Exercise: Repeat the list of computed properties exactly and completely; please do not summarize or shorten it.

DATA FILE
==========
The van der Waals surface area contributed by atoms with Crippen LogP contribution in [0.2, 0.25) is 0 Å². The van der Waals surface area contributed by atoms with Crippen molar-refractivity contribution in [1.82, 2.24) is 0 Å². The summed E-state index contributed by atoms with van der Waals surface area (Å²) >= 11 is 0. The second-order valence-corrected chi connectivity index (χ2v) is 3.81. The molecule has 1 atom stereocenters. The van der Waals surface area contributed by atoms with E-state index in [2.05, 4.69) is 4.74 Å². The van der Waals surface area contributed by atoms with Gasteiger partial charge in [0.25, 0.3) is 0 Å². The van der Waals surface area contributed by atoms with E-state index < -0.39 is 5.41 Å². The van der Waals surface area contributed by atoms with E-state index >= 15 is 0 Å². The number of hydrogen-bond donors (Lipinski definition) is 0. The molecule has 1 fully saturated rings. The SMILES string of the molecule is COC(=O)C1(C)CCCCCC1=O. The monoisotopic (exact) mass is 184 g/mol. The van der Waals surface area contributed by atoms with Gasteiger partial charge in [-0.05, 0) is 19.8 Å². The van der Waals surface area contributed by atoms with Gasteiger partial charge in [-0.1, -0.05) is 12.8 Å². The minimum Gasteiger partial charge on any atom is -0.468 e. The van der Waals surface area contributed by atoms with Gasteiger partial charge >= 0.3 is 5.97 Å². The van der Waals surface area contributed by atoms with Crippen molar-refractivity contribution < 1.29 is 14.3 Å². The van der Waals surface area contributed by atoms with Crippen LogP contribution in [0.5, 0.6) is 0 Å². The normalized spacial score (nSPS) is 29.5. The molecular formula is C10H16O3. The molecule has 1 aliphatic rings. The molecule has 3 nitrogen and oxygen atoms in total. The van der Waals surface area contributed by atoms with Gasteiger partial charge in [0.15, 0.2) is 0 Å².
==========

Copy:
The van der Waals surface area contributed by atoms with Crippen LogP contribution in [0.2, 0.25) is 0 Å². The van der Waals surface area contributed by atoms with Crippen molar-refractivity contribution in [1.82, 2.24) is 0 Å². The summed E-state index contributed by atoms with van der Waals surface area (Å²) >= 11 is 0. The second-order valence-corrected chi connectivity index (χ2v) is 3.81. The molecule has 1 atom stereocenters. The van der Waals surface area contributed by atoms with E-state index in [2.05, 4.69) is 4.74 Å². The van der Waals surface area contributed by atoms with Gasteiger partial charge in [0.25, 0.3) is 0 Å². The van der Waals surface area contributed by atoms with E-state index < -0.39 is 5.41 Å². The van der Waals surface area contributed by atoms with E-state index >= 15 is 0 Å². The number of hydrogen-bond donors (Lipinski definition) is 0. The molecule has 1 fully saturated rings. The SMILES string of the molecule is COC(=O)C1(C)CCCCCC1=O. The monoisotopic (exact) mass is 184 g/mol. The van der Waals surface area contributed by atoms with Gasteiger partial charge in [-0.05, 0) is 19.8 Å². The van der Waals surface area contributed by atoms with Gasteiger partial charge in [-0.1, -0.05) is 12.8 Å². The minimum Gasteiger partial charge on any atom is -0.468 e. The van der Waals surface area contributed by atoms with Gasteiger partial charge >= 0.3 is 5.97 Å². The van der Waals surface area contributed by atoms with Crippen molar-refractivity contribution < 1.29 is 14.3 Å². The van der Waals surface area contributed by atoms with Crippen LogP contribution in [0.5, 0.6) is 0 Å². The normalized spacial score (nSPS) is 29.5. The molecular formula is C10H16O3. The molecule has 1 aliphatic rings. The molecule has 3 nitrogen and oxygen atoms in total. The van der Waals surface area contributed by atoms with Gasteiger partial charge in [0.15, 0.2) is 0 Å².